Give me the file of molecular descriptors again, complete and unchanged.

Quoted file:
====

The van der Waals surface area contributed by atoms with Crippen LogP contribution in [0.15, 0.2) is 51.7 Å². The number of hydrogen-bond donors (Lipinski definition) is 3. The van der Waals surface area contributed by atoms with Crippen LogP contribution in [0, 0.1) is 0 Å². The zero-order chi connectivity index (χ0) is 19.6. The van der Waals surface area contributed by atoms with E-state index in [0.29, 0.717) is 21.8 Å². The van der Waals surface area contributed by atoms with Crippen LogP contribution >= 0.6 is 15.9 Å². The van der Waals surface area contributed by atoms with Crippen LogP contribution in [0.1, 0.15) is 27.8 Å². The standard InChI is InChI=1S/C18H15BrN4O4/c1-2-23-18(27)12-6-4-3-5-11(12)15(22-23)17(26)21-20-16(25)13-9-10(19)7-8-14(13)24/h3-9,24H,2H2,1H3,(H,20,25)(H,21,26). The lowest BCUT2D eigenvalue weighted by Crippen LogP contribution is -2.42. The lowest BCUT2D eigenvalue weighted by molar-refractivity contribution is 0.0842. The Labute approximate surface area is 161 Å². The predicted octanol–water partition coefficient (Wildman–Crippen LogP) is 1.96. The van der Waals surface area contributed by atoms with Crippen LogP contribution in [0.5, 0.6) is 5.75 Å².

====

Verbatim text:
The van der Waals surface area contributed by atoms with Crippen LogP contribution in [0.15, 0.2) is 51.7 Å². The number of hydrogen-bond donors (Lipinski definition) is 3. The van der Waals surface area contributed by atoms with Crippen LogP contribution in [0, 0.1) is 0 Å². The zero-order chi connectivity index (χ0) is 19.6. The van der Waals surface area contributed by atoms with E-state index in [0.29, 0.717) is 21.8 Å². The van der Waals surface area contributed by atoms with Crippen LogP contribution >= 0.6 is 15.9 Å². The van der Waals surface area contributed by atoms with Crippen LogP contribution in [0.1, 0.15) is 27.8 Å². The standard InChI is InChI=1S/C18H15BrN4O4/c1-2-23-18(27)12-6-4-3-5-11(12)15(22-23)17(26)21-20-16(25)13-9-10(19)7-8-14(13)24/h3-9,24H,2H2,1H3,(H,20,25)(H,21,26). The lowest BCUT2D eigenvalue weighted by Crippen LogP contribution is -2.42. The lowest BCUT2D eigenvalue weighted by molar-refractivity contribution is 0.0842. The Labute approximate surface area is 161 Å². The predicted octanol–water partition coefficient (Wildman–Crippen LogP) is 1.96. The van der Waals surface area contributed by atoms with Crippen LogP contribution in [0.5, 0.6) is 5.75 Å².